Title

Teaching and Learning Through Play: A Case Study of Taiwanese Kindergarten Teachers' Perceptions and Implementation of Play in a School Setting

Date of Degree

12-2008

Document Type

Dissertation

Degree Name

Doctor of Philosophy (PhD)

Program

Education

Advisor

Mary Ruth Moore

Advisor

Dorothy Ettling

Advisor

Susan Hall

Advisor

Sharon Herbers

Abstract

This case study focused on the identification of some teachers' diverse perceptions and use of play in a school setting.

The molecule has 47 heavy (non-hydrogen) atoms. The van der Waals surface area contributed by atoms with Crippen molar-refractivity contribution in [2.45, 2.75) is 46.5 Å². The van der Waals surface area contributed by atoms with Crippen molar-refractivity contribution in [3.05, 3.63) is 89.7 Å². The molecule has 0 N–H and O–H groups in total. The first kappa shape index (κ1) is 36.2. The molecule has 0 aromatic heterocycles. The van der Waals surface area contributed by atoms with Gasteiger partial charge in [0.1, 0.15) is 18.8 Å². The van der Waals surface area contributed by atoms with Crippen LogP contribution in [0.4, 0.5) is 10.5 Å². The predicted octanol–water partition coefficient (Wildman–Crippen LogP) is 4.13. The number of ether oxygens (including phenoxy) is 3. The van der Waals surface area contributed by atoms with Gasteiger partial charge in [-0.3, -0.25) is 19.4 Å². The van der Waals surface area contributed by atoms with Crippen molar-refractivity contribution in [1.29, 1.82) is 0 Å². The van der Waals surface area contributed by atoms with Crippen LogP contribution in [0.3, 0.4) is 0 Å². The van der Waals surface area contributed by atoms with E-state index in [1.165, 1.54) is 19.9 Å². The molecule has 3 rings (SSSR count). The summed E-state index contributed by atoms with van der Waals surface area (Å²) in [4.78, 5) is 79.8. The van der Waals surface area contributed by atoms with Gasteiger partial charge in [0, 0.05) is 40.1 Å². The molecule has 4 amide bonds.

Play is a spontaneous and natural ability that children have, regardless of their cultural differences. It is a complex term, which is understood differently in different cultural contexts. In Taiwan, play is listed as one of six content areas in the 1987 National Kindergarten Curriculum Standards document because it is considered as a separate subject rather than as a means for achieving academic goals. At the same time, the Standards document emphasizes that children learn through play and encourages teachers to use play as a tool for children's learning. This situation which seems contradictory, aroused this researcher's curiosity and motivated her to find out about the perceptions of some Taiwanese kindergarten teachers regarding play in the curriculum. This case study focused on the identification of some teachers' diverse perceptions and use of play in a school setting. Seven experienced teachers and four student-teachers from a exemplary public school participated in the study. Multiple data collecting methods that included informal conversations, semi-structured interviews, observations, and document reviews were utilized. The data organization and analyses, using a constant comparative method, indicated that while agreeing upon the value of play in childhood development and learning, this group of teachers, working in the same school system, demonstrated diverse perceptions of the meaning and function of play in learning. Using the thematic/project teaching approach was found to have given the teachers more flexibility in integrating play into the school's curriculum. It can be concluded that a successful model emerged from the teachers' sharing of ideas during the study. Their intrinsic characteristics and the extrinsic organizational context coalesced to form a Learning Organization that has affected their educational goal of successfully integrating play into their daily teaching. The teachers' strong convictions about the value of play in education and its utilization in their daily teaching activities through meaningful integration have turned their experiences into a successful model of teaching and learning through playing.

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